Yesterday, the Supreme Court held that in the case of a multicomponent product, the relevant article of manufacture for arriving at a damages award under 35 U.S.C §289 of the Patent Act need not be the end-product sold to the consumer, but rather, it may be only a component of that end-product.
The present holding is one outcome of the now infamous “smartphone patent wars” between Apple Inc. and Samsung Electronics. At issue was whether the jury award of damages to Apple of Samsung’s total profits derived from its infringing smartphones, the staggering amount of $399 million USD, was warranted given that the infringed design patents were only directed to the face of the device and not to the entire device.
Per 35 U.S.C. §289 of the Patent Act, a person who manufactures or sells “any article of manufacture to which [a patented] design or colorable imitation has been applied shall be liable to the owner to the extent of his total profit.” The Federal Circuit had previously affirmed the jury’s damages award to Apple, rejecting Samsung’s argument that damages should be reduced, because the relevant “articles of manufacture” were limited to the front face of the smartphones and not the entire article.
Issuing the Opinion of the Court, Justice Sotomayor indicated that the threshold matter was what constitutes an “article of manufacture” per the Patent Act. In brief, the Court unanimously rejected the Federal Circuit’s narrow reading of “article of manufacture” to mean that components of the infringing smartphone could not be the relevant article of manufacture because consumers could not purchase those components separately from the smartphones.” But rather, the Court found that the term “article of manufacture” is “broad enough to embrace both a product sold to a consumer and a component of that product, whether sold separately or not.” Justice Sotomayor opined that the Court’s broad interpretation of “article of manufacture” is consistent with 35 U.S.C. §101 of the Patent Act, “which makes ‘any new and useful…manufacture…or any new and useful improvement thereof’ eligible for utility patent protection.”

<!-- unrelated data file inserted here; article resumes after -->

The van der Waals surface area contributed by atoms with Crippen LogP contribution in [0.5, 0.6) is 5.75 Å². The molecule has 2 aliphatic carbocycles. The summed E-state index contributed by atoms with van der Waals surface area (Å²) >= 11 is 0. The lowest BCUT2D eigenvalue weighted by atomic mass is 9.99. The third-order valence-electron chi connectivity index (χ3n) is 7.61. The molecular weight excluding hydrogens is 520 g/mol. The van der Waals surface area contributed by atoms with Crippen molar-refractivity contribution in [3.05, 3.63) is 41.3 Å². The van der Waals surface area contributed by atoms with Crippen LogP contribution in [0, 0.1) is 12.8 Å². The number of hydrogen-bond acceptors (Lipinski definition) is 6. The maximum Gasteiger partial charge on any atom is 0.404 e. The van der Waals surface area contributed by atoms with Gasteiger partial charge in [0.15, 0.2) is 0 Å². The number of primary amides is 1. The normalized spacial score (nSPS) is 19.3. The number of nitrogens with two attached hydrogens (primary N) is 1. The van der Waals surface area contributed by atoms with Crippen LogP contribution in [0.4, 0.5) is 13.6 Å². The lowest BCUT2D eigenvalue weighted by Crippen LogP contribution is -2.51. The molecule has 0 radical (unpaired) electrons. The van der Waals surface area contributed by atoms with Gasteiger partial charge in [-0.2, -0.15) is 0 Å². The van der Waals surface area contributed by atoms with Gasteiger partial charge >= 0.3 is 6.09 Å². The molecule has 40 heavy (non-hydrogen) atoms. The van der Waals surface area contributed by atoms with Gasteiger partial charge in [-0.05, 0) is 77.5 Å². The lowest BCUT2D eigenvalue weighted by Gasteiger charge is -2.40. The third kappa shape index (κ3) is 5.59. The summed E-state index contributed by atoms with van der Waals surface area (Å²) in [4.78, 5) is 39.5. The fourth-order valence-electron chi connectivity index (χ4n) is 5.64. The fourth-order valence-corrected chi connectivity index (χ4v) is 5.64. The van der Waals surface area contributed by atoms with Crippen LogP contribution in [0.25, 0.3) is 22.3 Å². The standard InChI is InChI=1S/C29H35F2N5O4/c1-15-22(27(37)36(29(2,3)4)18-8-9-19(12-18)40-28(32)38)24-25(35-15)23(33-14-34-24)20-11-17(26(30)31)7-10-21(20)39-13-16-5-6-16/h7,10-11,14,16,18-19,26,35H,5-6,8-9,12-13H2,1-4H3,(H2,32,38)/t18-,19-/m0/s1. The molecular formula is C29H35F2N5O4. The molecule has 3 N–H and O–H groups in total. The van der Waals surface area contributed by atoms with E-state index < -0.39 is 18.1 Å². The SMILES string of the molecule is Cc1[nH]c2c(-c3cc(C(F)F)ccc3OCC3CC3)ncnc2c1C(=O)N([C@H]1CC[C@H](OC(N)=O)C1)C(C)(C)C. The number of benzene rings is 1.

In the end, the Court declined to resolve whether the relevant article of manufacture in the case at hand was a component of the smartphone or the smartphone itself and remanded the case back to the Federal Circuit. How the Federal Circuit sets out a test for identifying the relevant “article of manufacture” as a first step of the §289 damages inquiry remains to be seen. In any case, the result is likely to cause a headache for companies that rely upon the look of their products to win with consumers at the point of purchase.
Consider that if the total profit for design patent infringement is calculated based upon the profit from only a component of an article of manufacture, then the risk of a major damages award for design patent infringement may be somewhat diminished, a result that may make copycats somewhat bolder when designing competing products. Take for example the common practice of companies selling private label products in competition with consumer giants. Often the goal of a private label company is to design its products to look as close as possible to best-selling products to compete with them on the store shelve. Given the Court’s interpretation of an “article of manufacture,” it may embolden private label companies to more closely copy the most recognizable features of leading products. After all, what would the damages be for selling a tub of detergent with a handle that infringes the design patent of a consumer giant, if the total profits are calculated on the sales of the handle and not the sales of the detergent itself?
In the end, the Court’s decision stresses the importance of protecting the look of a product and its packaging using a multilayered approach. Intellectual property strategies should be comprised not only of design patent protection, but should also include other forms of intellectual property protection such as trademark protection of product designs and packaging. Utilizing a multi-layered approach for protecting the look of product designs and packaging may be one approach that will mitigate the potential effects of the Court’s decision by providing an additional incentive for stopping copycats in their tracks.